Malin Claesson, continues explaining that “living with 15-20 other migrant children from the same or other country, some with residency permits others in the beginning of their asylum process, and often constantly being moved from one place to another, makes it rather difficult to become a part of the “Swedish society”. Most of the boys, go to school and have learned Swedish, sometimes they call just to practice, only a few have succeeded in making a Swedish friend. It would be easier if, the Swedish kids would be a bit more open- or better said if there would be more spaces where the youth can meet in a natural and relaxed way”.

The new asylum laws came into effect in Sweden on June of this year, guaranteeing those asylum seekers with identified need for protection and those who are given a refugee status a residency permit for three years. This implies that most of the children are likely to face deportation in the future, which according to Maha Suliman, my former colleague, is not really helpful for integration.

There is so much hate and fear toward the migrant children right now, it is important for integration that a person feels that you are allowed to and you have the chance to be part of the society. If you don’t feel any sense of belonging, it is so easy that instead of integrating you end up in isolation which then leads you to take wrong paths, especially in such a vulnerable age.

It feels quite straightforward that it is difficult to convince anyone to learn the local language and to eat meatballs at Ikea, or whatever parameter of integration is used, if the expulsion letter is waiting you in your future mailbox.

The negative and problem-centered focus of the prevailing political and media discourse on migration is both victimizing and blaming. It ascribes essential attributes to migrants and refugees creating individual and group identities from outside without any necessary basis for their existence. If you are constantly referred in the public discourse as a criminal, as a problem, if at school you are only evaluated in terms of what you cannot instead of what you can do, there is a high risk that you will start assimilating such identity and act accordingly. On the other hand, if you are continuously fed with negative information about migrant children, it is also not a shock that you start seeing them as a threat.

The issue with a singular narrative is that it abolishes the plurality inherent in every person and reduces them to a tag carved with their date of arrival and country of origin. It ignores the subjects behind the numbers, the uniqueness of their everyday lives and migratory trajectories of each one of them. As the praised Nigerian writer Chimamanda Ngozi Adichie stated in her talk at United Nations World Humanitarian Day “No one is never only a refugee”.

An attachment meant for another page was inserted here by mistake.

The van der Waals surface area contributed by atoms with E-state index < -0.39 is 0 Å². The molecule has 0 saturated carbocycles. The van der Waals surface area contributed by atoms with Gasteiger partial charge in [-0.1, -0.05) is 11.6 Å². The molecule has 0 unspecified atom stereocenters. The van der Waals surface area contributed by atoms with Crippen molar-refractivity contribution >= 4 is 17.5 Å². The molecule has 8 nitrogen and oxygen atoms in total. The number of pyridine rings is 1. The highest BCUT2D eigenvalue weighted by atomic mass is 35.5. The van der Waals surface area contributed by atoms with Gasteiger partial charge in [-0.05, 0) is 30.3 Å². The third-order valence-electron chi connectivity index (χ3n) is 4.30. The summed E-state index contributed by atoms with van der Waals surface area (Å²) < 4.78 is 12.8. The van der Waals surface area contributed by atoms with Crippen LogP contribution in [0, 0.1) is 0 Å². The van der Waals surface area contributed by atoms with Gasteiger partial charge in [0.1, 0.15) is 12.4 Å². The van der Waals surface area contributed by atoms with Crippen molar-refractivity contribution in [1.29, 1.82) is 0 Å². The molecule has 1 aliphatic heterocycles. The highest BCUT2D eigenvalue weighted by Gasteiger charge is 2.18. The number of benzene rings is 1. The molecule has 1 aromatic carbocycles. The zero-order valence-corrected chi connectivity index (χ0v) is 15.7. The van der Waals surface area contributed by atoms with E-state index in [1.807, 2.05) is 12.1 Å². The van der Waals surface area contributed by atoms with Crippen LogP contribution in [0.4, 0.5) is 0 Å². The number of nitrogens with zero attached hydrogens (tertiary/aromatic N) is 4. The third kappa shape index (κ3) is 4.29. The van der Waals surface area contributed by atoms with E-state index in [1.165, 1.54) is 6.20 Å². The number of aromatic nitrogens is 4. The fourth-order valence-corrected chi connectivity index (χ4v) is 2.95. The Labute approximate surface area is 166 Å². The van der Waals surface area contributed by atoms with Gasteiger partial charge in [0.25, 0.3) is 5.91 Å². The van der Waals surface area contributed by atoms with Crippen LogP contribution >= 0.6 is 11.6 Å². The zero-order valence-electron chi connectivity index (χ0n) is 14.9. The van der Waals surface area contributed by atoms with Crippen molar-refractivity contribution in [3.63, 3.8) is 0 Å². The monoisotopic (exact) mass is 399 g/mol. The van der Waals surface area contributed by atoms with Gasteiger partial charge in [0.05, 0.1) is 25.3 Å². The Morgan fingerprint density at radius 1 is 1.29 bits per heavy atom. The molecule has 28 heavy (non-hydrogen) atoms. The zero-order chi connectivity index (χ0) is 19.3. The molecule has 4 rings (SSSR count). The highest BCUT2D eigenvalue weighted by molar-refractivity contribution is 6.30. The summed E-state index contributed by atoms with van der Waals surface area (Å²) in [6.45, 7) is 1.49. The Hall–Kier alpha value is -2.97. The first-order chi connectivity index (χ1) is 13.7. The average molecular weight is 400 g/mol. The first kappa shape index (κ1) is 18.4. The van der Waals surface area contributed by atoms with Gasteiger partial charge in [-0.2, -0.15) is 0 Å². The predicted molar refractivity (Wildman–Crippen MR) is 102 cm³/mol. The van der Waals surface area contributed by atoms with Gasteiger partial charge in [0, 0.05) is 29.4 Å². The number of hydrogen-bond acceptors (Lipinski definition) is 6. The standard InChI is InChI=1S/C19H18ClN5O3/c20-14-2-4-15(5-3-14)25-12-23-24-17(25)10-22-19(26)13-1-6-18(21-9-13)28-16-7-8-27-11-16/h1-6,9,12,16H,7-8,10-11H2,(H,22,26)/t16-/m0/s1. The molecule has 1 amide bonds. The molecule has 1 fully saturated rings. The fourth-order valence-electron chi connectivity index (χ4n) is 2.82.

It both objectifies and dehumanizes those on the move, but it also criminalizes them without any legal justification to do so, making different forms of subordination appear legitimate- ultimately leading to the loss of ability to feel empathy.

I feel people around me are slowly becoming numb to the atrocities, however it is vital to understand that we are not powerless. We can transform the wave of exclusion, racism and xenophobia swaying over parts of Europe. We can start by telling a different side of the story of migration – changing the narrative. Integration is not only the government’s responsibility on a macro level to design migrant sensitive and inclusive policies. Integration does not acquire meaning on the paper; it is also about enacting these policies on the micro level. It is everyone’s right and concern to give the new neighbours the chance to become part of the society. Integration is about me inviting my new colleague over a cup of tea, it is about you asking the woman with the head scarf on the bus about her day, it is about them inviting the newly arrived to play football on the same team. It is about acknowledging that everyone is a person, with different needs, tastes, stories and dreams, and most importantly that everyone is a person with the right to dignity.


About the author:

Anna Malmi is a Migration and Health professional currently based in Nairobi, with background in international development work and research in Latin America, Central Asia and Africa. She holds a MA in Social Welfare Policies and Management from University of Lund in Sweden and her main interests lie in social development, migration, gender and sexual and reproductive health and rights. She enjoys drinking coffee, hiking mountains and taking photos – preferably all at the same time.



The views and opinions expressed in this article are those of the author(s) and do not necessarily reflect the policy or position of Human Nations and any of its campaigns and projects.